Problem creating a PointLight with realistic lighting

Hey folks!
In the following Video there is a point light that doesnt light propably when it is in the middle of the model passage.

Point Light declaration:

PointLight test = new PointLight();
myLight light = new myLight(test, ownReference);
test.setColor(new ColorRGBA(3.0f, 3.0f, 3.0f, 3.0f));
test.setPosition( new Vector3f( 0.0f, 0.0f, 0.0f) );
test.setRadius(3.0f);
rootNode.addLight(test);
Material decleration:

Material mat_brick = new Material(assetManager, “Common/MatDefs/Terrain/TerrainLighting.j3md”);
Texture myTex = loadDiffuseTexture();//gets Diffuse Texture
mat_brick.setTexture(“DiffuseMap”, myTex);
test.theNode.setMaterial(mat_brick); // with test.theNode -> node that contains the mesh of the passage
i have no idea at all why this doesnt work!
Thanks for any help!

Lighting parameters are calculated per vertex so when you have large expanses that are just one huge triangle but a really small point light then it won’t look right.

Break your shape up into smaller triangles and it will look better with a close up point light like that.

Thanks mate!,
Your answer is not perfect but it got me on the right way what i have to look for.
For anyone interrested:
To solve this Problem without increasing Vertexcount of models or programming a own shader you can simply use,

Material mat_brick = new Material(assetManager, “Common/MatDefs/Light/Lighting.j3md”);
mat_brick.setBoolean(“VertexLighting”,false);

the setBoolean Function to turn of the VertexLighting and you get a perfect Lighting on even with a very low vertex Count and a pointlight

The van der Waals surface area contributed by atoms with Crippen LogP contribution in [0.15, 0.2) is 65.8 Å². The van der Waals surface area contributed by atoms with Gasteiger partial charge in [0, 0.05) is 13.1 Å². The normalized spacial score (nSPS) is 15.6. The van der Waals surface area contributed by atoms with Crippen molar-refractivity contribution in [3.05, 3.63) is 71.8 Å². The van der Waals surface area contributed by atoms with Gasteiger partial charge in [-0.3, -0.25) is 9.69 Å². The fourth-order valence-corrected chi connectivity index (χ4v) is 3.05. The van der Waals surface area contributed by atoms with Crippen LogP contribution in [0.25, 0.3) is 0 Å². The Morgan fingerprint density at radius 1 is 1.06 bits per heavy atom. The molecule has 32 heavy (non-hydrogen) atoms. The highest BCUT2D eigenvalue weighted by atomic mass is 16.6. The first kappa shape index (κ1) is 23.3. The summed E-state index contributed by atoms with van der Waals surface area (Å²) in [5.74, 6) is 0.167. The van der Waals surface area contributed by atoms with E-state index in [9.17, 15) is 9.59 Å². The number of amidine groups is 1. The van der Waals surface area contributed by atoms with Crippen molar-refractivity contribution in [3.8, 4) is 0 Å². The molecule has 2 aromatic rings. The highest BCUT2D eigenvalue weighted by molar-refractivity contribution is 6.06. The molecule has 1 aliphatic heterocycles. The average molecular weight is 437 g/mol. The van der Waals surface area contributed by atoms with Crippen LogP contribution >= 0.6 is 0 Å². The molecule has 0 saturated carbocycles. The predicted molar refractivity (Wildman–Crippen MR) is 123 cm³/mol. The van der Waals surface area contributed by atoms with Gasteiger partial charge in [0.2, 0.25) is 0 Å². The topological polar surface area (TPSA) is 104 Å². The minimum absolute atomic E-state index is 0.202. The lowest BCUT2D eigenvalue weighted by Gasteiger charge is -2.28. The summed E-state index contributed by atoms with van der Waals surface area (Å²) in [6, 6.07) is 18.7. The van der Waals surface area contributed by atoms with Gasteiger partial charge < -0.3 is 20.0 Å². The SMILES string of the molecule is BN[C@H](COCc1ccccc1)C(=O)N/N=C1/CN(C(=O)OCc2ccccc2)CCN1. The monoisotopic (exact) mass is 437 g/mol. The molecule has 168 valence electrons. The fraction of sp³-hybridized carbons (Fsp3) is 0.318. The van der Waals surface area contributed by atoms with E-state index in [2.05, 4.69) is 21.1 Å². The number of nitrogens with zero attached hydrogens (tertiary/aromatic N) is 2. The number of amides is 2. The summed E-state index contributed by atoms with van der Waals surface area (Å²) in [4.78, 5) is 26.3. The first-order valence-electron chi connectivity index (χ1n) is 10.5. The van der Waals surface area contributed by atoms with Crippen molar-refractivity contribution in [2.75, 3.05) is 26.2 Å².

o_O That should be off by default.

Something is fishy.

@emtonsit:

While this can be a good and easy solution if the polycount of the scene is rather small, i just want to point out that it switches the lighting calculation from per-vertex to per-pixel level which causes a lot more gpu usage.

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@naas said: @emtonsit:

While this can be a good and easy solution if the polycount of the scene is rather small, i just want to point out that it switches the lighting calculation from per-vertex to per-pixel level which causes a lot more gpu usage.

Being pedantic, this is not always true. It largely depends on the scene and the graphics card. For example, Mythruna actually runs slower with per-vertex lighting on my graphics card… and that’s even considering that bump mapping, etc. are no longer on.

One theory is that vertex calculations always have to be done but frequently fragments don’t because of the z-buffer. Since JME sorts the opaque bin front to back it’s possible that moving calculations to the vertex calculation can actually slow things down if you have a lot of vertexes and a lot of overdraw.

At any rate, vertex lighting is supposed to be off by default, I though. Vertex lighting turns off normal and bump mapping so it’s strange.

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@pspeed said:

Being pedantic, this is not always true. It largely depends on the scene and the graphics card. For example, Mythruna actually runs slower with per-vertex lighting on my graphics card… and that’s even considering that bump mapping, etc. are no longer on.

One theory is that vertex calculations always have to be done but frequently fragments don’t because of the z-buffer. Since JME sorts the opaque bin front to back it’s possible that moving calculations to the vertex calculation can actually slow things down if you have a lot of vertexes and a lot of overdraw.